BTW We haven't heard from LienLuu in a while. I remember he lost heat last winter, and got super busy, but I was hoping to see some real oddball paph blooms this spring.
 

Roth

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Sangii can be pretty huge, I have seen 70-80 cm plants in Sulawesii.

There are 2 funny things about the barbata section, first they like to grow in deep shade, at least the long-lasting ones. In Philippines, where I have seen argus, I noticed that most argus in medium to high light were clearly monocarpic, where huge clumps would form in the shade. The ones in medium to high light had a single growth, and no new growth coming ( and no previous growths as well).

Several species as well never get water from the top, like some populations of hookerae, all the sangii I have seen, and zieckianum. The water runs from under the plants in the sangii colony ( they grow in a peat-like mix, very fibrous and deep, like zieckianum and wentworthianum), and because of the huge trees, water seldomly falls on the ground. This accounts for the gorgeous freshly wild collected plants with pristine leaves (nearly all the sangii straight from the forest looks like the one from the left on the picture, perfect beautiful shiny leaves). On the other side, the RH is extremely high, and at night time water condenses on the leaves when the temps get cool.
 

SlipperKing

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Ayreon,
I noticed your sangii has a strong pigmentation to the base of the plant. Mine does not. Can anyone tell me if this is normal for sangii's to vary that much?:confused: I just got mine last night from Glen Decker at the meeting. So I feel my plant is sangii:)
 

Rick

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Sangii can be pretty huge, I have seen 70-80 cm plants in Sulawesii.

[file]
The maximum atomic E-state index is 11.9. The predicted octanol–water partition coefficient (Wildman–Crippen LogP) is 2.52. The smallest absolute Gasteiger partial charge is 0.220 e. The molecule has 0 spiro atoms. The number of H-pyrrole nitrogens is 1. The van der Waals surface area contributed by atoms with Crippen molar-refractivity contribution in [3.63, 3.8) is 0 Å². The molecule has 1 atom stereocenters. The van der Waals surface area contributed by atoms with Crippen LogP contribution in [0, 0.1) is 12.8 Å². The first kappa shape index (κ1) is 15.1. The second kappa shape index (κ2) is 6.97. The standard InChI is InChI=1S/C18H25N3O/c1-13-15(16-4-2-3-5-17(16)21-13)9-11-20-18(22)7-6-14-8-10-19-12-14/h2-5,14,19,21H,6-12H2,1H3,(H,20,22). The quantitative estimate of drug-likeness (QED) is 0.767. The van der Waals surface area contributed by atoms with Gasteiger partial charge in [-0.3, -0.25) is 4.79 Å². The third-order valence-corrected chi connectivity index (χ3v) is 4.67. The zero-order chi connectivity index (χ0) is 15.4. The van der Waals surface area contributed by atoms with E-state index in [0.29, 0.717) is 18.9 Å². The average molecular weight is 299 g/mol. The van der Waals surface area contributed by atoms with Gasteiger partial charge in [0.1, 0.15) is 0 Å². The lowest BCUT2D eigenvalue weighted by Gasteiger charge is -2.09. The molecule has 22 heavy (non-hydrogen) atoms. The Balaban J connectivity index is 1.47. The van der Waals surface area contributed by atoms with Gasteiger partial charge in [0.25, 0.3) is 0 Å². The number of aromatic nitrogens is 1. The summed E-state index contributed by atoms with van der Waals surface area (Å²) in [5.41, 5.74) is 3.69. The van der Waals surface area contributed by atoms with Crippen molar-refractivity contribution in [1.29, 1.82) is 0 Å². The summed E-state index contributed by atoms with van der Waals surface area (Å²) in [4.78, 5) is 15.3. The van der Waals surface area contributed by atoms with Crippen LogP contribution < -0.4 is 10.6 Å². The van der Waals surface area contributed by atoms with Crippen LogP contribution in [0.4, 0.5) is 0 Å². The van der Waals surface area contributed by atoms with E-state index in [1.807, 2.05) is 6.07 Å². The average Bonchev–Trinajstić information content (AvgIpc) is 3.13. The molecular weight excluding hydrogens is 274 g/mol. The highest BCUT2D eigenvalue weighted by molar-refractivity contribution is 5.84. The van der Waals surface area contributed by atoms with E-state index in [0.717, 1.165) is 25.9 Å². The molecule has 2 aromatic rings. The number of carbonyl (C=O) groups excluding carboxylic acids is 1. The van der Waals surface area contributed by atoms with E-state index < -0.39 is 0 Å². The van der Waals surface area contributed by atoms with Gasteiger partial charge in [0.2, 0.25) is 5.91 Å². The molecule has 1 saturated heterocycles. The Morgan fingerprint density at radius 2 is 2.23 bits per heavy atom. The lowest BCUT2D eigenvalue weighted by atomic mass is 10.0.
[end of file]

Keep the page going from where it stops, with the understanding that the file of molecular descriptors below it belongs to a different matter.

There are 2 funny things about the barbata section, first they like to grow in deep shade, at least the long-lasting ones. In Philippines, where I have seen argus, I noticed that most argus in medium to high light were clearly monocarpic, where huge clumps would form in the shade. The ones in medium to high light had a single growth, and no new growth coming ( and no previous growths as well).

Several species as well never get water from the top, like some populations of hookerae, all the sangii I have seen, and zieckianum. The water runs from under the plants in the sangii colony ( they grow in a peat-like mix, very fibrous and deep, like zieckianum and wentworthianum), and because of the huge trees, water seldomly falls on the ground. This accounts for the gorgeous freshly wild collected plants with pristine leaves (nearly all the sangii straight from the forest looks like the one from the left on the picture, perfect beautiful shiny leaves). On the other side, the RH is extremely high, and at night time water condenses on the leaves when the temps get cool.
This is very good information Sangii. How cool is cool?

That peaty soil also sounds like they should like fairly acidic conditions at the roots. I do use chopped sphagnum in my mix.